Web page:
Author: Tracy Chevalier
Country: United Kingdom
First Sentence: “Dee noticed him before anyone else.”
Review: I first saw Othello at the Tobacco Factory in February 2017, and it instantly became one of my favorite Shakespeare plays. In fact, the ones I like best are all tragedies, and I wonder why that is. They always end in the worst way possible- by definition. And yet they’re one of the oldest and most enduringly popular genres of storytelling. I don’t want to get off-topic, but I just thought I’d mention that because it seems like a paradox. Why would we seek out a depressing narrative for entertainment?
Anyway, I got wind a few months back of a series of books called the Hogarth Shakespeare Project, in which famous authors were enlisted to re-contextualize Shakespeare plays for modern audiences. I’m very interested in retellings of Shakespeare, particularly in the medium of fiction. So far they’ve got big names such as Anne Tyler, Jeannette Winterson, and Margaret Atwood to take part. I decided to try New Boy, by Tracy Chevalier, which is based on Othello. I figured I ought to start with a play I really like and know fairly well. New Boy transposes the Renaissance tale of a Moorish general in the Venetian army being manipulated by his treacherous ensign to an American high school in the 1970s. It’s a natural fit, in my opinion, because the timeless themes and strong narrative fundamentals of Shakespearean storylines are easily applied to various settings, and the politics of a school playground in turn make for an easily adaptable setting for various storylines. The specifics really don’t matter too much- and all the bloodier aspects of the source material can easily be replaced on the surface level in a way that makes them no less tragic in the eyes of the reader. Othello’s military prowess becomes Osei’s natural ability to dominate a game of kickball. Iago’s professional jealousy becomes Ian’s social jealousy. In the play, Brabantio is opposed to his daughter Desdemona marrying Othello. Even though the latter is a highly respected and decorated general in the Venetian army, Brabantio declares it “unnatural” for Desdemona to desire Othello’s “sooty bosom”. In New Boy, this dynamic is cleverly changed, with Dee (Desdemona) being the star pupil and Mr Brabant (Brabantio) being her teacher. His discomfort at Dee and Osei kissing on the playground is reflective of the psychology of racism in 20th century America, which was infused with patriarchal fears about black people “stealing” white women. And these white women were pedestalized as unsullied, virtuous angels that had no agency and needed to be protected by white men- which is how Mr Brabant thinks of Dee. I thought this was the most interesting adaptation from the source material, because what seems to be a simple, harmless dynamic between a teacher and his favorite student is revealed to be a point of obsessive fixation that buttresses his racist paranoia about the changing times of the 1970s.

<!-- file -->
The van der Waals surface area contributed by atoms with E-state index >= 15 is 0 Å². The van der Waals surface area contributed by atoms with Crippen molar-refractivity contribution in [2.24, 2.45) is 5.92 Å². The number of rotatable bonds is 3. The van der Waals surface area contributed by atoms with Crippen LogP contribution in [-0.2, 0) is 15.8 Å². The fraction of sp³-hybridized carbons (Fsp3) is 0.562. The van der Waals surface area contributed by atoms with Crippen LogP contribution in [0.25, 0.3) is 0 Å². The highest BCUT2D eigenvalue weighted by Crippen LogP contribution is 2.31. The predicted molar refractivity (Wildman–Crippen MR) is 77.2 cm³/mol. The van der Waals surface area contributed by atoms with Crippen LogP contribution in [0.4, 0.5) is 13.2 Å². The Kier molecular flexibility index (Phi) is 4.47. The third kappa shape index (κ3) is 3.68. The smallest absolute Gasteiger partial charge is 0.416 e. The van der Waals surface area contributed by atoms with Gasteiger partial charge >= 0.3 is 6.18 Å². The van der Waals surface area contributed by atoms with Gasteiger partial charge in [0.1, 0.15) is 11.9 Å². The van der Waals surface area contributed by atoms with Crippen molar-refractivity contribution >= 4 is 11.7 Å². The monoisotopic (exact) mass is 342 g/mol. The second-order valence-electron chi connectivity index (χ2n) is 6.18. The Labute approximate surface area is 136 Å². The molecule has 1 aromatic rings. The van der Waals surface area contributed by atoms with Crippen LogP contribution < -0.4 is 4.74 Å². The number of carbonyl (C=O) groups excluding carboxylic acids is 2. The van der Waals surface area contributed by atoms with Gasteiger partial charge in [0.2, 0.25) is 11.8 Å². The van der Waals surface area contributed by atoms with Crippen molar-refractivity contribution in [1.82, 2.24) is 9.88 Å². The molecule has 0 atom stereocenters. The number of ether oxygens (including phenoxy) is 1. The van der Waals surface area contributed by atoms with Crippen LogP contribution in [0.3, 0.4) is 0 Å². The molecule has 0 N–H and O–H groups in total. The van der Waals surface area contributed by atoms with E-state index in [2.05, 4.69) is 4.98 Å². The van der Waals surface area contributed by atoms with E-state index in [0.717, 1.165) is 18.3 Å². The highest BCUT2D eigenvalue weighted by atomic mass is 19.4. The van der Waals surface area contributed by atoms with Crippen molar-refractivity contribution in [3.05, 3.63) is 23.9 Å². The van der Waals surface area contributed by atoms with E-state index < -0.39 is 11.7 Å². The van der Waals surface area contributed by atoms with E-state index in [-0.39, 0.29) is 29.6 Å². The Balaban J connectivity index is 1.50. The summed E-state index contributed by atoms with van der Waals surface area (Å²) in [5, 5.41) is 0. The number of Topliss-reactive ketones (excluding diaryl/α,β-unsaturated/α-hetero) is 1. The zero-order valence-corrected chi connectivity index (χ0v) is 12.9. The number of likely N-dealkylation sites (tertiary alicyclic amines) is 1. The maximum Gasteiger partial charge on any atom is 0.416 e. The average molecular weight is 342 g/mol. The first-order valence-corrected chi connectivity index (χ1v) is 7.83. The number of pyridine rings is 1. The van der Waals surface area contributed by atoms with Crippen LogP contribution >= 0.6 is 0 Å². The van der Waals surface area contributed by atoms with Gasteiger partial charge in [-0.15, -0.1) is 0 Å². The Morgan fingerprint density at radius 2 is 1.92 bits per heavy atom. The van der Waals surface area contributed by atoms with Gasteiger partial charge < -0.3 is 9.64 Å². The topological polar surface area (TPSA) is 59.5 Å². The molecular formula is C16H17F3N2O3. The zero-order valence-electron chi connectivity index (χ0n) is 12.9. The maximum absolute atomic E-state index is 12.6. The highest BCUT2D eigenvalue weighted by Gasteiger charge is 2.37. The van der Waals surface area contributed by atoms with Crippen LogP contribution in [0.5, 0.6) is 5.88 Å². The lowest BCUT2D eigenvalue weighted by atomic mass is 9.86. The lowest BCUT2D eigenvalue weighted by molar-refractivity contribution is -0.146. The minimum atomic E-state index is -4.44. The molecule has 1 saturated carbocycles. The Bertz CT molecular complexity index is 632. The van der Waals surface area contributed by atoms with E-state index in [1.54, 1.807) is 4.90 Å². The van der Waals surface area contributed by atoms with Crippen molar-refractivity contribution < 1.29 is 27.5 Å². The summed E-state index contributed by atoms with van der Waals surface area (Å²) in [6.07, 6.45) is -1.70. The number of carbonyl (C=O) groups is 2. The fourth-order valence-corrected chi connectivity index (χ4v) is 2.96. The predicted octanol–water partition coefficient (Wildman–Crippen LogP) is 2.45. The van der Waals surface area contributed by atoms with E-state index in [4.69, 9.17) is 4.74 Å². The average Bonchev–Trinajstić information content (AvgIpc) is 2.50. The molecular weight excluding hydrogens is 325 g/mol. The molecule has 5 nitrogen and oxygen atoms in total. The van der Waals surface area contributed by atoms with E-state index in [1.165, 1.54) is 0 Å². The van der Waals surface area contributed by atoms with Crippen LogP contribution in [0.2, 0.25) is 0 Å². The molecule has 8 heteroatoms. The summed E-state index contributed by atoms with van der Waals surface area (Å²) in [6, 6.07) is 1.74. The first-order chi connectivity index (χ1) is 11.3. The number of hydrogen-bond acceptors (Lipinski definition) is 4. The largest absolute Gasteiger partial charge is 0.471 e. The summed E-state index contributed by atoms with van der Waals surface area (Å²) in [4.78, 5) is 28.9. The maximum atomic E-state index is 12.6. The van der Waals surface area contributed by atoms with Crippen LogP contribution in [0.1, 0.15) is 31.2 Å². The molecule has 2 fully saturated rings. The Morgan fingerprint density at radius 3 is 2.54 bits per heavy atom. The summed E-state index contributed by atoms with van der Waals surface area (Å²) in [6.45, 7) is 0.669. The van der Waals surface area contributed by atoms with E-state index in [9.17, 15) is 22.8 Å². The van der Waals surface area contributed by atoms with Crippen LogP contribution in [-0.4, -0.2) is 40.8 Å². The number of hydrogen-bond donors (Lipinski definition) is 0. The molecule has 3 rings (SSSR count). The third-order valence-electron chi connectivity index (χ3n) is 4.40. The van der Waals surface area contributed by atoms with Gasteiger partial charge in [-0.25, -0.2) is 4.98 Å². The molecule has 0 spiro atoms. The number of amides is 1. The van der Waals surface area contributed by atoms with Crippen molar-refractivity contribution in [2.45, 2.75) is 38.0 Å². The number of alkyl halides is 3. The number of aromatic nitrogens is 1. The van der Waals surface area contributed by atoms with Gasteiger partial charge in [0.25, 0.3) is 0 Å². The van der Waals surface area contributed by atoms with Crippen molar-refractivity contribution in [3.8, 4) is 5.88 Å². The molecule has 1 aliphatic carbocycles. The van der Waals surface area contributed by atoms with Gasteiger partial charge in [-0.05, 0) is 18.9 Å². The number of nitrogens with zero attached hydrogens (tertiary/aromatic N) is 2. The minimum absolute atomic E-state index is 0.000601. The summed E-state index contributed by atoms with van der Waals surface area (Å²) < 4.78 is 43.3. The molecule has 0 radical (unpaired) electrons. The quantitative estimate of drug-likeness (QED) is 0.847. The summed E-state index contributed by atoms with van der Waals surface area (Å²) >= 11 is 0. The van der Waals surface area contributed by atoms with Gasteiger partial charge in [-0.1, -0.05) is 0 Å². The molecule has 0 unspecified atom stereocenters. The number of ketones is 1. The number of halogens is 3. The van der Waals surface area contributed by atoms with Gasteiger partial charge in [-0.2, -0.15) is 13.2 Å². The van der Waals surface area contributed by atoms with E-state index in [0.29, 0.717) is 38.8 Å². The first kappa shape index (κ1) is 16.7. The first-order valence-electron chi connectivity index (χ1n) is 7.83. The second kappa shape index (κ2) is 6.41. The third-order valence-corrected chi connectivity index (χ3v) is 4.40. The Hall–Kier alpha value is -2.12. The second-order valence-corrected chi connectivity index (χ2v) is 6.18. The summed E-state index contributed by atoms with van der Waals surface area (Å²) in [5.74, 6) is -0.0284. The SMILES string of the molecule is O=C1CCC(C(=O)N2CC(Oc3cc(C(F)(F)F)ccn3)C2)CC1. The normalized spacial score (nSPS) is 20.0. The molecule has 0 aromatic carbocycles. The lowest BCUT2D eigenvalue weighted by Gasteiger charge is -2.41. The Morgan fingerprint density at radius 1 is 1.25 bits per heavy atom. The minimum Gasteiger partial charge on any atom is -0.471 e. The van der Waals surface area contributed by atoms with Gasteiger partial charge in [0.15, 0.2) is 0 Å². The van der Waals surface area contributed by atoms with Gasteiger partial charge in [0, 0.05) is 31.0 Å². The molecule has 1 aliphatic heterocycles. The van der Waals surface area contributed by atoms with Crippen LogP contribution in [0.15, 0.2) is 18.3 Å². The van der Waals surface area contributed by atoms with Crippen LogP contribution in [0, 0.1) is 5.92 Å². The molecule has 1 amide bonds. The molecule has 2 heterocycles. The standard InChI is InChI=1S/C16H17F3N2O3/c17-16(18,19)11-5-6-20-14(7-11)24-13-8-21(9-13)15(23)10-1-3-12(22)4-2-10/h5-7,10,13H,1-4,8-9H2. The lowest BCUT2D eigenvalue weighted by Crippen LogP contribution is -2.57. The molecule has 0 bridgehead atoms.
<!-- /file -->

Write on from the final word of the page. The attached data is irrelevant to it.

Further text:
In conclusion I quite enjoyed New Boy. I don’t think you have to know Othello in order to enjoy it either. In fact I’d be interested to see how someone unfamiliar with the play takes to it, because if they enjoy it (which I suspect they will) then it’s a testament to Shakespeare’s enduring genius. In fact, the less a Shakespearean reimagining references its source material on the surface, the better it is in my opinion. I don’t want to see Shakespearean retellings that use Elizabethan language or ones whose events only make sense if you know the play. And in my eyes, New Boy is a good novel because it avoids those tendencies.